The Situation: There’s a runner at 1st with 2 outs in the top of the 5th inning. The 8-hitter is up to bat with a 1-2 count. The defense is winning the game 3-1 and will have the middle of their order up in the bottom of the 5th.
The Play: The pitcher delivers and misses middle with a cement mixer slider meant to be a chase pitch out of the zone. The batter smokes the mistake on a line to left field for a base hit that one hops to the outfielder. The pitcher curses himself and starts to move slowly towards the 3rd base line, still about half way between the foul line and the mound. Even with two outs, the runner at first knows he will have no shot to make it to 3rd and starts to ease into second base. Just as the outfielder goes to field the easy hop, he takes his eye off the ball to look up and check the runner. The ball glances off his glove and caroms a few yards away. The miscue sets off a series of frantic events:
- The runner, having never come to a complete stop, takes off for third.
- The outfielder sprints after the ball, gathers it with his bare hand and heaves it towards 3rd.
- The batter rounds first and heads to second, where he will easily be safe with no possible play.
- The pitcher, not having broke to back-up third initially, tries to get to his proper position at 3rd. Realizing the throw is off the mark, he positions himself just on the warning track on the third base side to field the errant throw. As the misfire comes bounding towards the pitcher, it hits the lip where the foul territory grass meets the warning track and takes a funny hop. The ball somehow gets through the pitchers legs. The pitcher turns quickly to recover the ball, which bounces off the brick wall back towards him. The runner from third, seeing the pitcher turn his back takes off for home as the pitcher struggles to corral the bouncing ball. Realizing the pitcher can’t pick the ball up cleanly, the batter runner on 2nd heads to 3rd.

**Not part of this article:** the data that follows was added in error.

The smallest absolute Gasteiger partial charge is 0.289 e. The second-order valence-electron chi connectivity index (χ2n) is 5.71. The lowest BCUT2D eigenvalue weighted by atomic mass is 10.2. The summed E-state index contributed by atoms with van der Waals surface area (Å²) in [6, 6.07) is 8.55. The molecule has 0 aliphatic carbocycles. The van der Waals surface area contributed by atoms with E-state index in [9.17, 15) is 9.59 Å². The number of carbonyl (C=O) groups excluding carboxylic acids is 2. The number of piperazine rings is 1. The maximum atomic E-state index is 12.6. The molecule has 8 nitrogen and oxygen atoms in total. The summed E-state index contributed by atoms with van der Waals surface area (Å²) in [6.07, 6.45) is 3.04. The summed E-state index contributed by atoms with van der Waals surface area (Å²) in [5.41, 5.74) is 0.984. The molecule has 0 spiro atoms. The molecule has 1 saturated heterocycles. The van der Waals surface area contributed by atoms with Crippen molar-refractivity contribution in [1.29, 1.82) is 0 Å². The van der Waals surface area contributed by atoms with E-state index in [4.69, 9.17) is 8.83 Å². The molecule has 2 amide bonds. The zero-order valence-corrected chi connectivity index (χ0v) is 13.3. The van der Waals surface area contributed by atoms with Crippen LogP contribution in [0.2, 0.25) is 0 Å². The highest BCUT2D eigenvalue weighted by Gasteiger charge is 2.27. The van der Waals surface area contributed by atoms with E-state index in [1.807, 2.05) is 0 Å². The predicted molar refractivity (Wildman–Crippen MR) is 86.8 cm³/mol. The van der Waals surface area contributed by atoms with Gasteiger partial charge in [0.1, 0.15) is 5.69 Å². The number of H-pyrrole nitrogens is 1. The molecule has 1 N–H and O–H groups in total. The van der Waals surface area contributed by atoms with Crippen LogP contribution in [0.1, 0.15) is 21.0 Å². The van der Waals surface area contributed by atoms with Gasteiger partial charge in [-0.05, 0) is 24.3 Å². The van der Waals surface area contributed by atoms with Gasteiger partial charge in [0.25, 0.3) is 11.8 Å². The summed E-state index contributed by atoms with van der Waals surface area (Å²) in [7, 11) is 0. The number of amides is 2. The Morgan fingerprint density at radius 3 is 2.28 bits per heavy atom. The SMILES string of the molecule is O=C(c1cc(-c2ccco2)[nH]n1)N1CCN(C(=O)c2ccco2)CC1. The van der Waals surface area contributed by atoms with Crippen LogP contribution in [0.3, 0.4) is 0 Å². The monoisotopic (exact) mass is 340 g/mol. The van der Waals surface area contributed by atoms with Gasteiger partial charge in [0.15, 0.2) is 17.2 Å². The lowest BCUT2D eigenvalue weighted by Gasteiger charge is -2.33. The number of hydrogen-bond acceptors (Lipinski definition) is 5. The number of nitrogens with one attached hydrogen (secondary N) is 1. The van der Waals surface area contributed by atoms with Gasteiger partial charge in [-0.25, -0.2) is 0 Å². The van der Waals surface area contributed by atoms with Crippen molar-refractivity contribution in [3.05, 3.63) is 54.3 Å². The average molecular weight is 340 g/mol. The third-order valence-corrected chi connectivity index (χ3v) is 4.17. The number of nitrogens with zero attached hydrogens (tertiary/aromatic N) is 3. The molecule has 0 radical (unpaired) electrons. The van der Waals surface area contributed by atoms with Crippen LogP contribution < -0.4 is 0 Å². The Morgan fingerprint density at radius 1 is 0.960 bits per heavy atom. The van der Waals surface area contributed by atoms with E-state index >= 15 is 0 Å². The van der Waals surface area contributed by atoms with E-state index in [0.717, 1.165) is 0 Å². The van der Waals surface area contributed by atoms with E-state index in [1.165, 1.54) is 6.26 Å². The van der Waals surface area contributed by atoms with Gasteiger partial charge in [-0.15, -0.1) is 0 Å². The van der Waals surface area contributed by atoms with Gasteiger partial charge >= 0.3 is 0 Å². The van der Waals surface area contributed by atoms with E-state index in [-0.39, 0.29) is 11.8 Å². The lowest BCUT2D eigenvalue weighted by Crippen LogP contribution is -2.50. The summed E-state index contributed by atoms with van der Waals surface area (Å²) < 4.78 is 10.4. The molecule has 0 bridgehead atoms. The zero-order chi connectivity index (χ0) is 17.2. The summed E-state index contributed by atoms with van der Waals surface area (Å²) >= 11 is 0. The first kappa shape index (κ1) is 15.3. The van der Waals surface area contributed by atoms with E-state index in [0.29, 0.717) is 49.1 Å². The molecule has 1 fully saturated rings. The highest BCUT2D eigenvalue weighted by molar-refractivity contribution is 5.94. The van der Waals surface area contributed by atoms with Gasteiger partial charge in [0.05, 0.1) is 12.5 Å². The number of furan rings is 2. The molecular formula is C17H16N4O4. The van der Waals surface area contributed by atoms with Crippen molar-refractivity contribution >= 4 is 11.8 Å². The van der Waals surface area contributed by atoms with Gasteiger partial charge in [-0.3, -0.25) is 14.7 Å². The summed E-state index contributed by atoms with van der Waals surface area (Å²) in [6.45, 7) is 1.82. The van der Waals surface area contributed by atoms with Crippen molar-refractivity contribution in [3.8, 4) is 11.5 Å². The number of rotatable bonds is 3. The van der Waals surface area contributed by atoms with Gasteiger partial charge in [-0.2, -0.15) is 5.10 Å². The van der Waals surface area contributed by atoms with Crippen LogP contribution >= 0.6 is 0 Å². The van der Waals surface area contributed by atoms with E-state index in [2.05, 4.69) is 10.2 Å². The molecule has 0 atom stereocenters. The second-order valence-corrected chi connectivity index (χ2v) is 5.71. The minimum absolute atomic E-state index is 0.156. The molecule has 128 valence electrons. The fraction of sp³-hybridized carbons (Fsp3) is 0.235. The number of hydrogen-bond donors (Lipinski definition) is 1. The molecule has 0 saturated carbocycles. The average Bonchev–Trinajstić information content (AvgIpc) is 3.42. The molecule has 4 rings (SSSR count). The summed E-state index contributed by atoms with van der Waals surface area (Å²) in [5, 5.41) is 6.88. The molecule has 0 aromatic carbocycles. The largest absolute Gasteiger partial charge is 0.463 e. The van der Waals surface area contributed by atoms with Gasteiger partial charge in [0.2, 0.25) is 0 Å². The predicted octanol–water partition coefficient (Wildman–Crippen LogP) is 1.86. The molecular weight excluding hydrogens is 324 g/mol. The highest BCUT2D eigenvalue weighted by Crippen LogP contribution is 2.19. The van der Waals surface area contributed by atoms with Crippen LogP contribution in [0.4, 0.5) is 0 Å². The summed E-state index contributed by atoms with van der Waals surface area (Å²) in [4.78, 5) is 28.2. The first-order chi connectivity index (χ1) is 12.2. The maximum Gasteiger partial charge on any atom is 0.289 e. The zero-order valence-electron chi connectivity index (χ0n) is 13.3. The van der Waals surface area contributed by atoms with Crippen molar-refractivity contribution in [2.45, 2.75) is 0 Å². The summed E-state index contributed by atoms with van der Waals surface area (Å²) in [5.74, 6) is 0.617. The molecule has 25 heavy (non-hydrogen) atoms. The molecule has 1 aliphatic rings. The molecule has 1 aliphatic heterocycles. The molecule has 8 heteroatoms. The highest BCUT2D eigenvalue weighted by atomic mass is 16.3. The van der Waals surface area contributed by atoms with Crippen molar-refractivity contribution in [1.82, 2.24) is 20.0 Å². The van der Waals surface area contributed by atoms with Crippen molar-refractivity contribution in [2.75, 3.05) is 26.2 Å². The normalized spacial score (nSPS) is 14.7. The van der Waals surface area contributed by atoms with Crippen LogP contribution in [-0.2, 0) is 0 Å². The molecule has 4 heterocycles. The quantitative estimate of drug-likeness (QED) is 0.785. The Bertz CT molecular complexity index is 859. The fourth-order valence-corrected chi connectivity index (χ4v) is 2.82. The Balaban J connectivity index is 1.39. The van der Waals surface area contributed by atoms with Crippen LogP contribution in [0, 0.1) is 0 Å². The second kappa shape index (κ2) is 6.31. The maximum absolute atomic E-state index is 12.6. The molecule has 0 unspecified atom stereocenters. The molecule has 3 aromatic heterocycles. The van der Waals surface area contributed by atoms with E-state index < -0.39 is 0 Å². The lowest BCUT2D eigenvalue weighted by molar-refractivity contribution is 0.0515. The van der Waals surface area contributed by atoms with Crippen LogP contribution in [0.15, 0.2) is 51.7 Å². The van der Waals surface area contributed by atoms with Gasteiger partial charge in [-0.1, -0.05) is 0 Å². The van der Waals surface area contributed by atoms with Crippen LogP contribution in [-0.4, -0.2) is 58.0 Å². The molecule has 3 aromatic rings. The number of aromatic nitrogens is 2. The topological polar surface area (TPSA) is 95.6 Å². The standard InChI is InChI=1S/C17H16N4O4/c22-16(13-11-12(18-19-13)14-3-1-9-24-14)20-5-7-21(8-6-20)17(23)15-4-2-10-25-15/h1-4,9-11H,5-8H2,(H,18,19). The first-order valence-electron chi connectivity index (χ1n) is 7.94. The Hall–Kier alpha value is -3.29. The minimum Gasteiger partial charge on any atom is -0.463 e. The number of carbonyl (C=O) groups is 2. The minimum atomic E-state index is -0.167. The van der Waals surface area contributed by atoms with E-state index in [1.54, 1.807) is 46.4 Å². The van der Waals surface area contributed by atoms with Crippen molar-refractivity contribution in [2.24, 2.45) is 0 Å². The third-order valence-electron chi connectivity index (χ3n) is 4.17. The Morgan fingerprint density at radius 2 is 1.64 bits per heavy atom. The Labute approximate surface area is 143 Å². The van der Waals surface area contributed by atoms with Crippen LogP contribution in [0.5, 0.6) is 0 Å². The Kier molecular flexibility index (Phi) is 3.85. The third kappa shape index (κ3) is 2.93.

The Outcome: Instead of having a two-run lead with runners on 1st and 2nd, 2 outs and the 9-hitter at bat, it is now a 1 run lead with the tying run at 3rd base. Even though the 9-hitter makes an out, the damage is done and home team is back in the game with more energy and momentum.
What Went Wrong: This is one of those situations where we could point to a number of mistakes, but today we’ll focus on the pitcher. Yes, he made a poor 1-2 pitch. That happens occasionally, and I’m sure he wants it back. But that is only where the trouble begins. We want to address 2 errors in particular:
- The pitcher decides to watch and read the play to save himself the extra cardio. Instead, he should be anticipating the possible throw and be ready for it in the off chance that exactly what happened, happens. The pitcher let his emotions dictate his actions. He knows he should be getting over to back up a potential throw to third base, but he is mad at himself and fails to anticipate the next play. By the time he sees what happens, it’s too late for him to be where he needs to be. If he did as he is supposed to do, he would be able to get into optimal backup position, which brings us to mistake number 2.
- Pitchers often fail to get into the optimal backup position when backing up throws, most of the time because of laziness. Don’t let that be you! If you don’t know what the optimal backup position is or why, then, listen up! The optimal backup position is as far back in foul territory as possible in line with the errant throw. Many times, this means you are either pressed up against the steps of the dugout or the fence. This position is optimal because it ensures the ball stays in front of the last line of defense (the pitcher!). When the ball is in front of the fielder, it makes it a more difficult read for the base runner, who often will err on the side of caution when unsure, and it makes it easier to gather the ball and throw to the next base in a fluid motion. Let’s say the pitcher is in the proper position and still got the bad hop. If the ball goes between his legs and hits the bricks right behind him, it will either be at his feet or in front of him, where he can gather and throw home for the possible play in one swift movement. Instead, he must turn his back on the play, run 8-10 feet, gather the ball, turn around, and make an accurate throw.
You can see which backup option is the best in terms of winning, so we will let you decide whether it is worth the effort. The lessons to learn here are many, but most of all, never let emotion dictate your behavior and it’s important to do things the right way, every single time!